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    I've used my car battery and an inverter. Worked great- I had to run the car for a bit every so often to charge up the battery. Now I have a generator.
  13. moosetrek

    moosetrek New Member

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    Just curious, is the blower the only thing you want to run if the power's out? Fridge, freezer, well pump, lights, etc? I think it would be easy enough to rig it, but I think for the cost a small generator (3-5KW or so) would be the most cost-effective long-term solution. That was the first thing I installed in the new house - a 220V plug, wired to the entrance panel, double isolated from the power pole. Since then, I've found dozens of uses for the generator including running a small welder in the field, etc. Champion 3500W generators are a good Honda knockoff, quiet and less than your inverter system would be. Just an idea...
  14. moosetrek

    moosetrek New Member

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    Not sure it's necessarily illegal depending on the OPs location. Not smart, but our electric co simply said make sure that there's redundant isolation from the grid if we want to hook up a generator. Maybe against code though... ;)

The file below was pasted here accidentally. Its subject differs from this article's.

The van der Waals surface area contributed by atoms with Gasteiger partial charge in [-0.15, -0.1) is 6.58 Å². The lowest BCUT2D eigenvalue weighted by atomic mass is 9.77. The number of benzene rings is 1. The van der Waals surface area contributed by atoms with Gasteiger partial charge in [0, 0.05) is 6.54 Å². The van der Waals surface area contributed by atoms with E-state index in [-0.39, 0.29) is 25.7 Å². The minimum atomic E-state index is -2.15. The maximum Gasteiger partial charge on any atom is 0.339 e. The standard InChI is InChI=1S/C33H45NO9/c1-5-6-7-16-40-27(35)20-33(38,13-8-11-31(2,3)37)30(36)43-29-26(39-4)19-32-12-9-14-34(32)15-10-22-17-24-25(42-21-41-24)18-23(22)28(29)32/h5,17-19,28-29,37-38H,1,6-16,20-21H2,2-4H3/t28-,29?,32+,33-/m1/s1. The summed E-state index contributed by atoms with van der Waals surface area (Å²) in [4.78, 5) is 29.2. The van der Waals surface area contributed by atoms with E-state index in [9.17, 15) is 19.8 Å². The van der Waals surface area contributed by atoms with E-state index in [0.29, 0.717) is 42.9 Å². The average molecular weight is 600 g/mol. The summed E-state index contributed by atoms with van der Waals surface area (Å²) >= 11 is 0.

Nothing would happen b/c you would prudently shut breakers on 220V circuits first; you'd effectively power only one leg of your panel. More importantly, the amperage produced by the generator may exceed that of the 12-14 gauge wiring to the outlet, overheating the outlet and/or wiring.
  15. oldspark

    oldspark Guest

    He had the outlets isolated from the house wiring and was just used for the blower, sounds like he new what he was doing.
  16. maverick06

    maverick06 Minister of Fire

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    agreed... I was just trying to clarify that. Man have I seen some %^&storms; on other forums about those male-male plugs.
  17. oldspark

    oldspark Guest

    I dont like them either, I wire my gen direct into the fuse block on the pole, I have a fuse block that you can remove so not kill any lineman working on a pole some where.
  18. moosetrek

    moosetrek New Member

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    I hear ya - I put a 50A plug with a breaker, with big red labels and instructions how to shut off main at pole, shut off main at house, then turn on generator, then flip switch from generator...
  19. velvetfoot

    velvetfoot Minister of Fire

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    What are those little 2-stroke gennys like?
    Noise and smokey, or not so bad?
  20. oldspark

    oldspark Guest

    What 2 stroke gen?
  21. velvetfoot

    velvetfoot Minister of Fire

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  22. oldspark

    oldspark Guest

  23. moosetrek

    moosetrek New Member

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    Can't be shipped to CA... Wonder why?
  24. oldspark

    oldspark Guest

    2 stroke-dirty emisions maybe.
  25. barnartist

    barnartist Minister of Fire

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    Generators are a nice option... but only if you are there to make'em work.

    I like the UPS idea. I worry about if im not at home and we have one of those outages for no reason days. Then you arent even aware of the problem.

    For many using hydronic wood heat, we need to figure enough power to run a pump as well as a fan, really the pump would be more important.